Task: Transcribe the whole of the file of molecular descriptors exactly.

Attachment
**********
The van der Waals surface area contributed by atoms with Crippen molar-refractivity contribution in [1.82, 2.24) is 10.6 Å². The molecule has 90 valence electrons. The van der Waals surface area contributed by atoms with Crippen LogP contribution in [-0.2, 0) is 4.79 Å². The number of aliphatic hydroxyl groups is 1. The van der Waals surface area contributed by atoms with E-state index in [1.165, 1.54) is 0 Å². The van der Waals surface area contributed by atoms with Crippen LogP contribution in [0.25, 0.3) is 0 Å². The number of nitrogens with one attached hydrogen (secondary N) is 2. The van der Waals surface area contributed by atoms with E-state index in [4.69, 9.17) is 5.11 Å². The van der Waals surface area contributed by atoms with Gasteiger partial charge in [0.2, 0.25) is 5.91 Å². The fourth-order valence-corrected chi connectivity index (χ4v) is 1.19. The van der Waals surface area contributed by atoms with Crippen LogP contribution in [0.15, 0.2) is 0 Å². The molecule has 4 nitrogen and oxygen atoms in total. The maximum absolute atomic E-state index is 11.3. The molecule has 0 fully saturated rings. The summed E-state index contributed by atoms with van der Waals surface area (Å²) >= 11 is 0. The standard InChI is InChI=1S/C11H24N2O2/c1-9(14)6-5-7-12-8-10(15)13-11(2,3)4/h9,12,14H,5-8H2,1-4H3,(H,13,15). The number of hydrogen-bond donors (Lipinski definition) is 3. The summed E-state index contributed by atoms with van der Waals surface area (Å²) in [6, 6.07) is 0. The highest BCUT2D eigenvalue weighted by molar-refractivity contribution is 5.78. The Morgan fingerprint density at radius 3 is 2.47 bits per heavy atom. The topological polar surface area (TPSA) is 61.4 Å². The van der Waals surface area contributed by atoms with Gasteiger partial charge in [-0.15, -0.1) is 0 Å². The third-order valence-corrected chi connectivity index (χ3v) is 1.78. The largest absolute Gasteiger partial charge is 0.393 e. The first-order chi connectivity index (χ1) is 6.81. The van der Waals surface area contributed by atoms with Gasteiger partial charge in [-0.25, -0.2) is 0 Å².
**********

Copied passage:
The van der Waals surface area contributed by atoms with Crippen molar-refractivity contribution in [1.82, 2.24) is 10.6 Å². The molecule has 90 valence electrons. The van der Waals surface area contributed by atoms with Crippen LogP contribution in [-0.2, 0) is 4.79 Å². The number of aliphatic hydroxyl groups is 1. The van der Waals surface area contributed by atoms with E-state index in [1.165, 1.54) is 0 Å². The van der Waals surface area contributed by atoms with Crippen LogP contribution in [0.25, 0.3) is 0 Å². The number of nitrogens with one attached hydrogen (secondary N) is 2. The van der Waals surface area contributed by atoms with E-state index in [4.69, 9.17) is 5.11 Å². The van der Waals surface area contributed by atoms with Gasteiger partial charge in [0.2, 0.25) is 5.91 Å². The fourth-order valence-corrected chi connectivity index (χ4v) is 1.19. The van der Waals surface area contributed by atoms with Crippen LogP contribution in [0.15, 0.2) is 0 Å². The molecule has 4 nitrogen and oxygen atoms in total. The maximum absolute atomic E-state index is 11.3. The molecule has 0 fully saturated rings. The summed E-state index contributed by atoms with van der Waals surface area (Å²) >= 11 is 0. The standard InChI is InChI=1S/C11H24N2O2/c1-9(14)6-5-7-12-8-10(15)13-11(2,3)4/h9,12,14H,5-8H2,1-4H3,(H,13,15). The number of hydrogen-bond donors (Lipinski definition) is 3. The summed E-state index contributed by atoms with van der Waals surface area (Å²) in [6, 6.07) is 0. The highest BCUT2D eigenvalue weighted by molar-refractivity contribution is 5.78. The Morgan fingerprint density at radius 3 is 2.47 bits per heavy atom. The topological polar surface area (TPSA) is 61.4 Å². The van der Waals surface area contributed by atoms with Gasteiger partial charge in [-0.15, -0.1) is 0 Å². The third-order valence-corrected chi connectivity index (χ3v) is 1.78. The largest absolute Gasteiger partial charge is 0.393 e. The first-order chi connectivity index (χ1) is 6.81. The van der Waals surface area contributed by atoms with Gasteiger partial charge in [-0.25, -0.2) is 0 Å².